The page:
The regulation of allergy and asthma

Immunol Rev. 2006 Aug;212:238-55. doi: 10.1111/j.0105-2896.2006.00413.x.

Abstract

Allergic diseases and asthma are caused by exaggerated T-helper 2 (Th2)-biased immune responses in genetically susceptible individuals. Tolerance to allergens is a mechanism that normally prevents such responses, but the specific immunological events that mediate tolerance in this setting are poorly understood. A number of recent studies indicate that regulatory T cells (Tregs) play an important role in controlling such Th2-biased responses. Tregs involved in regulating allergy and asthma consist of a family of related types of T cells, including natural CD25+ Tregs as well as inducible forms of antigen-specific adaptive Tregs. Impaired expansion of natural and/or adaptive Tregs is hypothesized to lead to the development of allergy and asthma, and treatment to induce allergen-specific Tregs could provide curative therapies for these problems.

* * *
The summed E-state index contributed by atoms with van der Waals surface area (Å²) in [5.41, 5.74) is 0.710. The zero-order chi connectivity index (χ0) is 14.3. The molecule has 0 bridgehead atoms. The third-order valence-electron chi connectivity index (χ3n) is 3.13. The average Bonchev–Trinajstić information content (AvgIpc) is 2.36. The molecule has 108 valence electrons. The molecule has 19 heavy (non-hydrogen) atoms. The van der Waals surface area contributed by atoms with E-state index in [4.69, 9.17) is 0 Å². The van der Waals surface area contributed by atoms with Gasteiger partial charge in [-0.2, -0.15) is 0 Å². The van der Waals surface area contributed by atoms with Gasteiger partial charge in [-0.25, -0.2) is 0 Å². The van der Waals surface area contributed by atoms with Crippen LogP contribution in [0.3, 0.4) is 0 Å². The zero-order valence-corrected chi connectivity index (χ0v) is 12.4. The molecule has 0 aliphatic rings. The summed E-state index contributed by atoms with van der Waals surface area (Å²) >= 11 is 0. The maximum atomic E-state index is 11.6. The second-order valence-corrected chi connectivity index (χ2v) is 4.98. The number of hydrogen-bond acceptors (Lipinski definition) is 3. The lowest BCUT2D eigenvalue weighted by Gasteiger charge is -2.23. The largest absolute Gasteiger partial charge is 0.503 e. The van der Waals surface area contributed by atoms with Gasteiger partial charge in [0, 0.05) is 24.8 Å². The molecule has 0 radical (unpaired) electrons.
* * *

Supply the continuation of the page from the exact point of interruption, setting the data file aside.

Publication types

  • Review

MeSH terms

  • Allergens / immunology
  • Animals
  • Asthma / immunology*
  • Asthma / therapy
  • Humans
  • Hypersensitivity / immunology*
  • Hypersensitivity / therapy
  • Immune Tolerance*
  • Immunosuppression
  • Killer Cells, Natural / immunology
  • Mice
  • T-Lymphocytes, Regulatory / immunology*
  • T-Lymphocytes, Regulatory / transplantation
  • Th2 Cells / immunology

Substances

  • Allergens